A sign at the summit marks the achievement:
Congratulations on reaching the top of Beacon Rock! You are now about 850 feet above sea level. If you were standing here during the Ice Age floods, you would see icebergs floating in a churning mass of muddy water a mere 150 feet below you. During the floods, water shot through the Columbia River Gorge with incredible force again and again. Their great erosive power scoured the sheer cliffs of the gorge. After exiting the narrow passageway near Troutdale, Oregon, the water spread out and slowed, dumping huge amounts of sand and silt. Parts of Portland and Vancouver sit on a series of floodbars deposited by Ice Age floods.
Geologists theorize that these same Ice Age floods expose Beacon Rock by eroding away softer rock that surrounded the basalt core of a volcano.
After enjoying the views, hike back down Beacon Rock Trail the way you came. Going down is fast and east. The round trip distance is 1.6 miles with 600 feet of elevation change.
Beacon Rock can be quite windy, so carry warm layers. Sneakers should be fine for this hike as the trail surface is mostly concrete with wooden bridges and loads of switchbacks.
Dogs are welcome on Beacon Rock Trail. Bikes, sensibly, are not allowed. A Washington State Parks Discover Pass should be displayed in any vehicle parking at the trailhead. The cost for the pass is $10 per day or $30 per year (unless you visit on one of the park’s free days). Day passes can be purchased at the trailhead. No other permit is needed to summit Beacon Rock. Enjoy the hike!
To get to the trailhead: From Portland, follow Interstate 205 north into the state of Washington. Take exit 27 toward Camas, merge onto Route 14, and travel east for 28 miles to the trailhead (which is 34.5 miles up Route 14 from Interstate 5 in Vancouver).
Beacon Rock comes into view as you head up a hill toward the trailhead. Pass the park headquarters for Beacon Rock State Park on the left across from one section of parking for Beacon Rock Trail. After that, find the start of Beacon Rock Trail on the right across from a road that rises toward Hamilton Mountain Trailhead and the park’s Main Campground. A larger parking area comes just east of the trailhead, and has a bathroom and picnic tables.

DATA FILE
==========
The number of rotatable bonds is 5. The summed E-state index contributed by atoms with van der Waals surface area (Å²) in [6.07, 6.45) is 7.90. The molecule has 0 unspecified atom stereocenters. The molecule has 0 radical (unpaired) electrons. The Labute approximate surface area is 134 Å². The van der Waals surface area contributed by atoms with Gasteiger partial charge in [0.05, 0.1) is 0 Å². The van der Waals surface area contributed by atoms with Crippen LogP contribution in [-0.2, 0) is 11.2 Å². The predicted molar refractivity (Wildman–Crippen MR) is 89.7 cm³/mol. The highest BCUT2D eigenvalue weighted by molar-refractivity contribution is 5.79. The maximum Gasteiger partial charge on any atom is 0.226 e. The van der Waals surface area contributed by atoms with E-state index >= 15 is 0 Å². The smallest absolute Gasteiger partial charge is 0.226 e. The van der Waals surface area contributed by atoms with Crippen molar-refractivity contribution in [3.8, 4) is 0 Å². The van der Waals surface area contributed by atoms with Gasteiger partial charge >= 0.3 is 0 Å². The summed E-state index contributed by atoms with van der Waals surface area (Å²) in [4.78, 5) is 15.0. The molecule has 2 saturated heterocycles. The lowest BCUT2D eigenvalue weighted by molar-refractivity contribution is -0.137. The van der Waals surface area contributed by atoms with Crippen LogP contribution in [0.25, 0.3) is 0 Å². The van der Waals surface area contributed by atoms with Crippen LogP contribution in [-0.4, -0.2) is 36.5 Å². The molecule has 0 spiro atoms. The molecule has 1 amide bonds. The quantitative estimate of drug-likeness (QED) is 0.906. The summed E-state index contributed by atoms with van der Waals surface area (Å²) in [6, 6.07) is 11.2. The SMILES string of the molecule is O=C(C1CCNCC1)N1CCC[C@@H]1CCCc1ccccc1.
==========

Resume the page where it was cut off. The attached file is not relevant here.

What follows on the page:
Trailhead address: Washington 14 & Beacon Rock Trail, Stevenson, WA 98648
Trailhead coordinates: 45.62854, -122.02222 (45° 37′ 42.7″N 122° 01′ 20″W)
|Hamilton Mountain |
The beautiful 7.75-mile lollipop loop visits bombastic waterfalls and panoramic cliffs on the Washington side of the Columbia River Gorge in Beacon Rock State Park.
|Wahclella Falls |
This 2-mile hike visits a sublime waterfall in Oregon's Columbia River Gorge.
|Eagle Creek Trail |
This 4.55-mile hike ventures up a beautiful and dramatic canyon to impressive waterfalls like Metlako Falls, Lower Punchbowl Falls, and Punchbowl Falls.
|Horsetail Falls Trail - Oneonta Trail Loop |
This 2.85-mile loop starts at Horsetail Falls, passes beneath an overhang behind Ponytail Falls, and crosses a bridge by Middle Oneonta Falls to hit three waterfalls and viewpoints looking out over the Columbia River Gorge.
|Lower Oneonta Falls in Oneonta Gorge |
This 0.8-mile trek follows Oneonta Creek between the tall, mossy cliffs of a wild and beautiful gorge to the base of an enchanting 100-foot waterfall.
|Multnomah Falls |
This 0.4 to 2.6-mile hike in Columbia River Gorge visits Oregon's tallest (and probably most visited) waterfall, offering something to hikers of all abilities.
|Multnomah-Wahkeena Loop |
This 6.05-mile loop uses Wahkeena Trail and Larch Mountain Trail to visit six glorious waterfalls (Wahkeena Falls, Fairy Falls, Ecola Falls, Weisendanger Falls, Dutchman Falls, and Multnomah Falls) as well as many fine cascades along Wahkeena Creek and Multnomah Creek in two beautiful canyons off Columbia River Gorge.
|Guler Ice Cave in Gifford Pinchot National Forest |
This short hike goes underground to explore an old lava tube with frozen stalactites and stalagmites, plus other interesting cave features.
|June Lake |
This 2.6-mile hike visits a small lake and a waterfall on the southern slopes of Mount Saint Helens.
|Lava Canyon Trail |
This 1.25-mile loop explores a colorful canyon re-carved by the 1980 eruption of Mount Saint Helens.
|Ape Cave |
This adventurous underground hike in Mount Saint Helens National Volcanic Monument travels through one of the longest lava tubes in the world.
|Trail of Two Forests |
This short nature trail in Mount Saint Helens National Volcanic Monument tours a landscaped that was transformed by a molten lava flow. For extra fun, crawl through a 50-foot long lava tub beneath the trail.
|More trails in Washington |
Explore other hikes in the Evergreen State, including Mount Rainier National Park and Mount Saint Helens National Volcanic Monument.
|Camping in Beacon Rock State Park |
The main campground in Beacon Rock State Park has 26 first-come first-serve campsites in a forest setting.